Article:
The Rochester CX race was an experience. I was excited to race in Rochester as part of a huge weekend that saw lots of hockey and fun in between. Ever since going to watch 2016, I had wanted to return to Rochester and watch the UCI event in person again. This year, I figured I would give racing it a shot.
In this, the 7th race I have lined up for, I have never seen the technical challenges in a course like this one before. (See the CXHairs video at the end of this post to see the course for yourself).
I arrived and got my bib number, and it was 716, our area code. Would this be a lucky number or an omen? Well, it turned out to be a preview that I should have probably stayed back in my own area code where it was safe. LOL.
It was an unseasonably cool day at the race, and I previewed the course in my team jacket. I cut onto the course right where all the technical chicanes and log sections were. I bit it on a log after I missed bunnyhopping it. I must have thought I was on the mountain bike, and I clearly wasn't. I left the preview with two distinct thoughts: first, this course was 80 percent easy as pie and 20 percent impending death. Second, how do I get out of it?
I rode over to the Campus Wheelworks' tent to see the gang and heard Ethan say, "Bob, why are you so dirty?" Yep, I was covered in dirt head to toe. I laughed and kinda forgot about all the anxiety I was having. As the time counted down, my fears returned, and I seriously thought again and again about bailing. But I didn't, and that was my win for the day.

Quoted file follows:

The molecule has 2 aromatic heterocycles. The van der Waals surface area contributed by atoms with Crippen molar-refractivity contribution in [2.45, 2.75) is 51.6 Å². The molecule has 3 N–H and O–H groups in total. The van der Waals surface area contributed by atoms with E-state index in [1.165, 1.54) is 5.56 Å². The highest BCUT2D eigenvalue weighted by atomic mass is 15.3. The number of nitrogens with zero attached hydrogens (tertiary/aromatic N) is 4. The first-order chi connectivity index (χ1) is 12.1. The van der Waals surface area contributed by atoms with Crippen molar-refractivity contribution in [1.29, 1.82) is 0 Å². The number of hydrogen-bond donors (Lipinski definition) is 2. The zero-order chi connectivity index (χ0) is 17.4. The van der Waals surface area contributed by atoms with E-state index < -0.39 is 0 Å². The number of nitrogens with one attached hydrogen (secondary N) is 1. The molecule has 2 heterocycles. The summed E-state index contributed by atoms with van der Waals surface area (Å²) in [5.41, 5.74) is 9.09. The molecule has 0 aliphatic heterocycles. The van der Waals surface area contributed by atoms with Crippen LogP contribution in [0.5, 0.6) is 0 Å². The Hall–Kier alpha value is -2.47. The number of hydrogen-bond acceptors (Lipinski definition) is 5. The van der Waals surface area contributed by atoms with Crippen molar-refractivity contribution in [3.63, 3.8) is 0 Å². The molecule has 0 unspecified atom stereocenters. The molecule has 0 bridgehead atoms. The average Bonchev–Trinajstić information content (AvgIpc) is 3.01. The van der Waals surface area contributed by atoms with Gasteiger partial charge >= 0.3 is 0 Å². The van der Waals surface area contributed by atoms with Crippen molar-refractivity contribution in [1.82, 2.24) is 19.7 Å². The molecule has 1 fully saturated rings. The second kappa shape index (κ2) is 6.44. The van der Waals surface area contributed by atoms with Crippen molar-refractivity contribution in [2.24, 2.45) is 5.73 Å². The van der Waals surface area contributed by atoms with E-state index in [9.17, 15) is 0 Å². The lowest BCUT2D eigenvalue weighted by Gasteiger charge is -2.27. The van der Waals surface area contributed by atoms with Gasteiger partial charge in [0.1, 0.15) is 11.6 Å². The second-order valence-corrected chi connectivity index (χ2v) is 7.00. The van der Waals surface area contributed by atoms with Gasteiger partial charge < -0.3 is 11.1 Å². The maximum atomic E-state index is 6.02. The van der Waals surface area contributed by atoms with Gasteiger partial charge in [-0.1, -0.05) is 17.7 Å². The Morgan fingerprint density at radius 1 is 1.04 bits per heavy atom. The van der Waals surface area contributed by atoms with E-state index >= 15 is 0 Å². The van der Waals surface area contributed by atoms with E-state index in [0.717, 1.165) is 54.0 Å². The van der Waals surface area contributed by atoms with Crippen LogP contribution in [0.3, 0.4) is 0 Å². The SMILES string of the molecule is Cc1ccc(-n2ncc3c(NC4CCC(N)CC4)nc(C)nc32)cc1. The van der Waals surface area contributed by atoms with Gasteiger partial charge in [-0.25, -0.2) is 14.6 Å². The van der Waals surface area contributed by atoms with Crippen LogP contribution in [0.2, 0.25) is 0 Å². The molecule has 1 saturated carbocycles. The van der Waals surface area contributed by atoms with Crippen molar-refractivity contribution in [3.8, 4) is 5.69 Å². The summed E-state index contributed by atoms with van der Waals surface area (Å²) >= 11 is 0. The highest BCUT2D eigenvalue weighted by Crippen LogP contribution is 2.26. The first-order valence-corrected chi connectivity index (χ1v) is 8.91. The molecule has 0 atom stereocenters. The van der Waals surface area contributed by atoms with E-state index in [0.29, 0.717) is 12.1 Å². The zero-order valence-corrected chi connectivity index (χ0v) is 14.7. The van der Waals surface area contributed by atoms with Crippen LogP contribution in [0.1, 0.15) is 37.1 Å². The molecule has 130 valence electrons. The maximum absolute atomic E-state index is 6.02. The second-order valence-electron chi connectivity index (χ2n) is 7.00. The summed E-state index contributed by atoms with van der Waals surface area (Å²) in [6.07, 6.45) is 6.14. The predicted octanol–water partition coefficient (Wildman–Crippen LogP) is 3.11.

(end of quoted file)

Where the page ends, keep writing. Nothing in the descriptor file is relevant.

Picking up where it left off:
I went to the line and was called up into the second row, most likely due to the six previous starts and not the results. I started slow and steady and remained in the pack. Once we entered the woods, I lost my grip on the quick righthand off camber section, and I went down like a ton of bricks. I struggled from that point on, as I really took the fall hard on my hip. It became hard to remount and swing the right leg over the bike, but I grinned and just embraced the pain.
Lots of the technical sections were just beyond me, so I rode or ran them conservatively, and I tried to just simply hold off the riders behind me on the sections I could ride hard. I ran a lot of the log overs and really crazy stuff. All in all, the couple of guys behind me were way behind me, so it made little difference. It did however mean that I had no chance of catching those ahead. But, I didn't get lapped and that was a nice consolation prize.
On my last lap of the short 30 minute race, I was crossing under the bridge right in the heart of the technical section. I had the bike shouldered and was running a tricky section. However, as I found out, memorizing the course is an important skill. I realized that I was in the wrong section. There was only a flat section ahead, and I had the bike up and was running like hell. From above, I could hear my buddy loud and clea